• Needle injury is surprisingly frequent among children: in one study 1% of all pediatric cataracts undergoing surgery were caused by a needle [42]. Of the 42 eyes, 29% developed endophthalmitis; the rate reached 50% if the object was a hypodermic needle.

8 The data are from the USEIR unless otherwise indicated.

9 KF Sylla, Bamako, Mali

10 Included using sharp needles that women use to plait their hair.

• Trauma sustained during play in general and playing sports in particular is predominant. Using proper protective eyewear during sports is effective and should be encouraged [1, 14].

• The average age of the victim of air-gun-related ocular trauma was 11 years in one study, and 51% of the victims were shot by a friend or sibling [7]. The rate of injury is 14% among children but only 0.8% among adults. A third of the injured eyes were enucleated, another half remained NLP [48].

• Paintball, with the popularity of nonorganized (unofficial) games where the wearing of full facemasks is not enforced, represents an increasingly common source. In a 4-year survey from New Jersey, 75% of the 79 injuries involved children [56]. The outcome is poor: in one study only 43% of eyes had 20/40 or greater final visual acuity [37].

• The rate of children among those injured by fireworks is very high: 75% in Sweden [54], 49% in Austria [43], and 69% in the USEIR, with a bystander being injured in 67% [34].

• Abuse to children is of major importance; this is discussed in Chap. 3.3 (shaken baby syndrome). Evaluation

With regard to evaluation:

• The child may physically resist the examination, and may have to be restrained. Having the parent/guardian to assist in this is very helpful [32].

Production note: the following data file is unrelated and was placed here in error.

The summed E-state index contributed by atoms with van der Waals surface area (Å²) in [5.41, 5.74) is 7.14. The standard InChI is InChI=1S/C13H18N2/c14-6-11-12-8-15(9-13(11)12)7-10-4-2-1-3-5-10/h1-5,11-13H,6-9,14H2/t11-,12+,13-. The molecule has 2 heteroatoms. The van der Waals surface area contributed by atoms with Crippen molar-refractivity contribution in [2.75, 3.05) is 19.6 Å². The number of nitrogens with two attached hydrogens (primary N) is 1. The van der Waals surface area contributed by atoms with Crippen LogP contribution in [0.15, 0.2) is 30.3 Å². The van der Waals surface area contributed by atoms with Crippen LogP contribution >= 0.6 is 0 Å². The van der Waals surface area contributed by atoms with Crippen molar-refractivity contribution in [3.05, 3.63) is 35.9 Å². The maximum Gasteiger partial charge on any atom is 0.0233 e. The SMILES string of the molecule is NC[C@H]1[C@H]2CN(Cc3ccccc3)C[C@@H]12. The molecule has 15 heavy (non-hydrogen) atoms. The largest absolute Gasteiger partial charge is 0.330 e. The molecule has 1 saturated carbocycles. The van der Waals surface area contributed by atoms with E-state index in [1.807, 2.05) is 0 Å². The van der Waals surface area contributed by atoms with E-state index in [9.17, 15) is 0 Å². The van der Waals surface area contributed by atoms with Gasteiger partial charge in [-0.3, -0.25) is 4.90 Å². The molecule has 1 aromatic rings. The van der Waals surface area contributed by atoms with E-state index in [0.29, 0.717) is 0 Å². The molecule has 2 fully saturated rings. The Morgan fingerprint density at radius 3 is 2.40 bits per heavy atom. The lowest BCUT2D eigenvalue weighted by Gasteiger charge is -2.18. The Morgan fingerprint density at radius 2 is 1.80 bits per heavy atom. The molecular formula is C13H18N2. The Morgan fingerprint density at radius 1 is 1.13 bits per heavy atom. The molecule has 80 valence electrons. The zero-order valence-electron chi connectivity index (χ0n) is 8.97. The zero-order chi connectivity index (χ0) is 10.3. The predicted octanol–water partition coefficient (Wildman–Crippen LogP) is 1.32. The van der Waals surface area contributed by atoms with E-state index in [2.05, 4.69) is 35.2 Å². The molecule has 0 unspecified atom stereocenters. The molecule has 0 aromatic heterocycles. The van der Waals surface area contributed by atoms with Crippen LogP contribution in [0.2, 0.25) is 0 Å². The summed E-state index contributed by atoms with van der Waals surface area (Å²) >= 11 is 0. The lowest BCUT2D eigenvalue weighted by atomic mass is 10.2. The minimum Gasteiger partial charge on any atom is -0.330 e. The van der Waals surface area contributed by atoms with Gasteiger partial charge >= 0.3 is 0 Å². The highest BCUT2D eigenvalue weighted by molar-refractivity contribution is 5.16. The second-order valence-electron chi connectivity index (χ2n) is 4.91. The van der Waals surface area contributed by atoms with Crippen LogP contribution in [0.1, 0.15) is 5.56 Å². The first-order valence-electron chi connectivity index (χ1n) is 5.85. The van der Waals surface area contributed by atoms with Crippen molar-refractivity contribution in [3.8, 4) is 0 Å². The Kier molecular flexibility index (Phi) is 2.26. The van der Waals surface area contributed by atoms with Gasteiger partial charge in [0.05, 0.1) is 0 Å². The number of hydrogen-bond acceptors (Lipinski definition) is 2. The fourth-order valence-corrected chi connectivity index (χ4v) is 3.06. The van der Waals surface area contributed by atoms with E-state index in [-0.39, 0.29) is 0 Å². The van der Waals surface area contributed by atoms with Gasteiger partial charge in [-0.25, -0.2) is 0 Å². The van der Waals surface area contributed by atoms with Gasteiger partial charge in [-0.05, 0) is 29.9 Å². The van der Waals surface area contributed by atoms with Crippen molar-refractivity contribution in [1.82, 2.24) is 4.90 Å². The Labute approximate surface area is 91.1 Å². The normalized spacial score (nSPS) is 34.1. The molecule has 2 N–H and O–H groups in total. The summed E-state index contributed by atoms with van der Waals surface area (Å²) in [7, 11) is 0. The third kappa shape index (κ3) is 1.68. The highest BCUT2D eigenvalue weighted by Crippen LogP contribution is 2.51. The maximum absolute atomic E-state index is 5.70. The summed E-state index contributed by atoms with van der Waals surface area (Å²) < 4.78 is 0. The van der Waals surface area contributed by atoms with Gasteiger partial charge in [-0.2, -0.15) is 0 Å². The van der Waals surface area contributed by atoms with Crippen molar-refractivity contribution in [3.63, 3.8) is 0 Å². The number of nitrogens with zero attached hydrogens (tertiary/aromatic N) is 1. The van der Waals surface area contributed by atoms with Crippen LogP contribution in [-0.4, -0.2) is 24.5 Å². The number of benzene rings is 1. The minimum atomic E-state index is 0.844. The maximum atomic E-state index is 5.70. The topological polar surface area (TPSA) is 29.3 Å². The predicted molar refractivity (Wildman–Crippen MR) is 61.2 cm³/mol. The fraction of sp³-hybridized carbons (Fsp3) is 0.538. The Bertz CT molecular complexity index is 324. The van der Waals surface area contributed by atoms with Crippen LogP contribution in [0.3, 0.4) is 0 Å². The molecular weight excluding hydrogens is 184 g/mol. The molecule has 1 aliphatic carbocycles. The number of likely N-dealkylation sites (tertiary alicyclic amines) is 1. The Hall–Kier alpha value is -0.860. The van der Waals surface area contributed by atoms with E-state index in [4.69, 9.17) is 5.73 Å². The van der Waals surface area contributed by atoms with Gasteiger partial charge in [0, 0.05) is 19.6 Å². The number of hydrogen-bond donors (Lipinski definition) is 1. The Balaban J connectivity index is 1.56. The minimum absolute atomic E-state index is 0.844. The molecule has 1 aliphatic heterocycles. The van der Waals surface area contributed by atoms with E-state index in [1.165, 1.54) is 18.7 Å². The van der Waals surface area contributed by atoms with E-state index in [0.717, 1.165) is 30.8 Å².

• To characterize visual performance in children aged 8 years and above, the use of a standardized reading text11, rather than charts measuring distance vision (i.e., Snellen, EDTRS), may be preferable [57].

• If impacted by a blunt object, a young child's orbital bones fracture but also bend, with a decreased tendency to shatter. As a result, muscle entrapment is much more common than in adults [17]; examining the ocular motility is therefore crucial.

11 MNREAD chart, available in English, Japanese, and Italian.

• Gentle palpation is often able to identify subcutaneous foreign bodies and crepitus as well as finding bone dislocation (see Chap. 1.9). Counseling

For most parents, having their child sustain an eye injury has major psychological implications, and the parents' sensitivity must be appreciated by the ophthalmologist. It is entirely different to discuss "the case" with the very same person if he is the patient vs the parent. In addition, based on the injured child's age (and maturity),12 it is the parent, rather than the injured child, who must give consent to the procedure(s) to be performed.13 Occasionally, the ophthalmologist must initiate legal proceedings to save the child's sight, should the parent be negligent or deny consent. Surgical Decision-Making and Surgical Tips Anatomical Differences and Their Management Implications

In addition to differences already mentioned, the following must be kept in mind:

• The eye continues to grow after birth, well past age 10 years/4

• The younger the child, the less convenient it is to operate on the eye/5

• The younger the child, the more difficult it is to predict the correct power of the IOL.

• The cornea is less rigid in children; sutures therefore may become loose much faster than in adults.

• The anterior lens capsule is thinner and more elastic, making capsu-lorhexis more difficult to perform.

12 The country's legal requirements must also be respected.

13 Nevertheless, it is also important to engage the child and gain his confidence. This, as already discussed, helps overcome the child's initial resistance.

14 The growth is especially strong in the first 4 years.

15 This is true both for physical access to the eye through a narrow palpebral fissure and the room available for intraocular manipulations.

Table 2.16.1 The recommended distance from the limbus of the sclerotomy in children


Distance (mm)

<6 months